The thesis advisor will usually meet with the student every two weeks to assess progress and help with bibliography and argumentation. In mid-February, the professor gives the student an assessment of whether, in his opinion, work on the thesis is moving well and quickly enough for the thesis to be completed by June. If work is not proceeding properly, this communication serves as a warning to the student who has time to improve the situation. Soon after Spring Break, thesis directors must make a final determination of whether thesis work should continue. If, in the opinion of the advisor, the student has not made satisfactory progress towards completing the thesis, the student will no longer be a candidate for the Honors Thesis. Such students will instead complete a shorter paper which will constitute completion of a non-Honors course. They will receive a grade for the course, but will not receive an Honors distinction.
The completed thesis will ordinarily be between 50 and 100 double-spaced type-written pages, and prepared according to the current MLA Style Manual, with parenthetical citations and a bibliography. The bibliography must include a sufficient number of secondary sources to demonstrate a satisfactory knowledge of critical writings on the author(s), text(s), artifact(s), site(s), or historical period(s).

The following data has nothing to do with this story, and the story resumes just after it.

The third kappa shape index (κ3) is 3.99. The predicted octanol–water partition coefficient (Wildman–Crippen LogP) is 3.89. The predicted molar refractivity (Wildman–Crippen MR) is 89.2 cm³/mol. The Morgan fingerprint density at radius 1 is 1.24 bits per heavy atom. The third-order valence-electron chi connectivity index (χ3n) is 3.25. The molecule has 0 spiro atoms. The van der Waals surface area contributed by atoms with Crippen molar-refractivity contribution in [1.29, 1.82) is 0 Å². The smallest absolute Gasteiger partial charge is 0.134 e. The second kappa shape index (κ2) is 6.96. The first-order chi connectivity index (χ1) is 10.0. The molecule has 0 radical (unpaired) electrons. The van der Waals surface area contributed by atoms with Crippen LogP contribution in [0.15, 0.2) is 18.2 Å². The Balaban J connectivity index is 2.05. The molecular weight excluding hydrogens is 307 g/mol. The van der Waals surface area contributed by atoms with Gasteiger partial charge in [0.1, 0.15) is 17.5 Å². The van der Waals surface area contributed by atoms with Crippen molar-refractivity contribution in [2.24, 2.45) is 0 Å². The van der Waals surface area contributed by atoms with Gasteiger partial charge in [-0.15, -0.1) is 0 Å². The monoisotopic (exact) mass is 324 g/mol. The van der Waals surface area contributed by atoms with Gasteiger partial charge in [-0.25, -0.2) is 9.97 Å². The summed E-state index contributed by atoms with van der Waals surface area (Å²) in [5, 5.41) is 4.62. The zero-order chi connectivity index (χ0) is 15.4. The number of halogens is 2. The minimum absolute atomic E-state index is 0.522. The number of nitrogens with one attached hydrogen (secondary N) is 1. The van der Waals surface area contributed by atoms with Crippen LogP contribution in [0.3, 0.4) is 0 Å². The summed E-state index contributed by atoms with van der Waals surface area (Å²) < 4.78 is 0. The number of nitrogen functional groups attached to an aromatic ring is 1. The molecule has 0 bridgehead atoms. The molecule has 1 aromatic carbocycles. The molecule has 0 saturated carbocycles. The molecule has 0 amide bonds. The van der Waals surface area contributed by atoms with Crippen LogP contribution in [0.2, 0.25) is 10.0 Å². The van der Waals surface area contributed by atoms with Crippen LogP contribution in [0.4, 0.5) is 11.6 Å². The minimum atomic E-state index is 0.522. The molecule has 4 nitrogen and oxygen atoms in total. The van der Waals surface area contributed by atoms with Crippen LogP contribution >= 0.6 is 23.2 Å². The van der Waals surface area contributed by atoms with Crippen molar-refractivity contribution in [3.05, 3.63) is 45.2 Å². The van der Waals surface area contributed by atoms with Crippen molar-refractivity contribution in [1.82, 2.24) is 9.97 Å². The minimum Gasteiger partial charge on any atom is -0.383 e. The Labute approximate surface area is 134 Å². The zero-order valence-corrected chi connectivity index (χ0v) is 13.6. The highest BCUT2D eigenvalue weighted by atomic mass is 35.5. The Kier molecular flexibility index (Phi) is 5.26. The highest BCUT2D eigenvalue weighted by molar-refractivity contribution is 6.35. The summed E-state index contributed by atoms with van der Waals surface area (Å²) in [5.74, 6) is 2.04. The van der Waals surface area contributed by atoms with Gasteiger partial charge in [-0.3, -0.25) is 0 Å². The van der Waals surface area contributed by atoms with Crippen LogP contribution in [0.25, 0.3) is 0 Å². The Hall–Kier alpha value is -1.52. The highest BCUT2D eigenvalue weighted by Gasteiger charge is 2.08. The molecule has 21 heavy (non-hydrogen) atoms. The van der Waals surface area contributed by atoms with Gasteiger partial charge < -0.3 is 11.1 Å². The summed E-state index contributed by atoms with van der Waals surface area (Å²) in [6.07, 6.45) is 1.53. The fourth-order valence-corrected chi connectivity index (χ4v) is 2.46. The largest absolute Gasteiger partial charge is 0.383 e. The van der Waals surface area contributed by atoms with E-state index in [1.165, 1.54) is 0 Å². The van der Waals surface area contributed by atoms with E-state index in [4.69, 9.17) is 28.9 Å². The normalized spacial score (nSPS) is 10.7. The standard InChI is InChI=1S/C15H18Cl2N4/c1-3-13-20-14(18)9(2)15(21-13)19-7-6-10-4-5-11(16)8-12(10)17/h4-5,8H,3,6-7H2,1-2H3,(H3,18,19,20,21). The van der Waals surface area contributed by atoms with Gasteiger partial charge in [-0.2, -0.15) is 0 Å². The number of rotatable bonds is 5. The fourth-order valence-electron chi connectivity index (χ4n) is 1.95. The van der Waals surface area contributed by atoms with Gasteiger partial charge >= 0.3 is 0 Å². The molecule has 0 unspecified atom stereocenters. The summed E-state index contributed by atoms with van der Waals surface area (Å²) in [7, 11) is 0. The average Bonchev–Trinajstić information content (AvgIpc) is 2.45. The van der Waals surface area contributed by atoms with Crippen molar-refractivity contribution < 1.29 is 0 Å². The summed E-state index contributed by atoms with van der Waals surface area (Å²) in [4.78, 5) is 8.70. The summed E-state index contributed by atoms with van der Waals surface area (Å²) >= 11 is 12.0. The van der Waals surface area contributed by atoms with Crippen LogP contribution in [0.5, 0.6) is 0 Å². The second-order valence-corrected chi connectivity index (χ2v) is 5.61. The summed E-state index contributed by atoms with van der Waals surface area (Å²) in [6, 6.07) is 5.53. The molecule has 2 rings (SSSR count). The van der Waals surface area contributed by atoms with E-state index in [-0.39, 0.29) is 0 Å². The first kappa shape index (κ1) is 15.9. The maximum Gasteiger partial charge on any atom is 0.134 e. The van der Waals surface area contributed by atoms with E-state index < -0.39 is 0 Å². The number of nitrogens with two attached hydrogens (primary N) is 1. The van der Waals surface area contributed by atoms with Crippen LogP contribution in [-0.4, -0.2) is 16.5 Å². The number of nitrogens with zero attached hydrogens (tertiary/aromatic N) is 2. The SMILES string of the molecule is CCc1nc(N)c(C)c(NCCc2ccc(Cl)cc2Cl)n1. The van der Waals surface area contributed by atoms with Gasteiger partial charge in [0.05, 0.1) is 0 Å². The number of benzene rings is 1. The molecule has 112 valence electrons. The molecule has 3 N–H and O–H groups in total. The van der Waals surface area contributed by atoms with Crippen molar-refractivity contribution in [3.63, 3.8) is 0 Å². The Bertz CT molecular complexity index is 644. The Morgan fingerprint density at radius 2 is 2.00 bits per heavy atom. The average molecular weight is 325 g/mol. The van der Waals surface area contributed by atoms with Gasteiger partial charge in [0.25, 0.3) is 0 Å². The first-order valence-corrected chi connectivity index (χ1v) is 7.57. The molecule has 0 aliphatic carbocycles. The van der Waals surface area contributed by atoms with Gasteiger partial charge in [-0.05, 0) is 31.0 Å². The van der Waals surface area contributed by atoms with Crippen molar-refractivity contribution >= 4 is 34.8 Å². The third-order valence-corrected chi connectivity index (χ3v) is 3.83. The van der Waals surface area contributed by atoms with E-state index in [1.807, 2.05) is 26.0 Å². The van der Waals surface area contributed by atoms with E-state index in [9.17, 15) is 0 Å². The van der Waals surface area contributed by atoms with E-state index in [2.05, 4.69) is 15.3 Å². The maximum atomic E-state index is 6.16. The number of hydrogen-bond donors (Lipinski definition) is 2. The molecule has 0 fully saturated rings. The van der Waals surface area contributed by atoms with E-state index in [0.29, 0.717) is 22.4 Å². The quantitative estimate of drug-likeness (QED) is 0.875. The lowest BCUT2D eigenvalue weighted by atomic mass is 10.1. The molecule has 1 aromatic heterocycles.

The Honors Thesis Defense
Normally, the thesis must be completed by two weeks before the last day of classes of the semester.
After the thesis is completed, a copy is presented to each member of the thesis committee. This committee will consist of three faculty members: the thesis advisor, one regular member of the classics epartment apart from the faculty advisor and one faculty member from another Loyola department (usually invited by the faculty advisor). The committee sets a date for a thesis defense that shall normally occur sometime before the last day of exam period. The committee reads the thesis, preparing questions and remarks to present to the student during the defense.
The student meets with the committee to discuss and defend the thesis. Despite its name, the defense is not designed to be an ordeal but rather a collegial exchange of views in which the committee discusses the thesis with the student to learn more about the issues and themes presented in the thesis, and to allow the student to expand upon certain ideas that may have been left out for reasons of space or focus. The faculty advisor must be present for the defense and normally asks the first question; then each member of the committee asks at least one question of the student during the defense, which usually lasts between one and two hours.
After the question and answer period the student retires and the members of the committee then vote to determine the appropriate award.
The committee evaluates the thesis and determines whether to award the student with Honors or No Honors. (Theses likely to result in an award of no Honors are normally prevented from reaching the stage of the defense.) The committee informs the student of its decision after the deliberations that follow the defense. The appropriate distinction is then placed on the student’s transcript and diploma. Student theses are then bound and displayed in the classics department.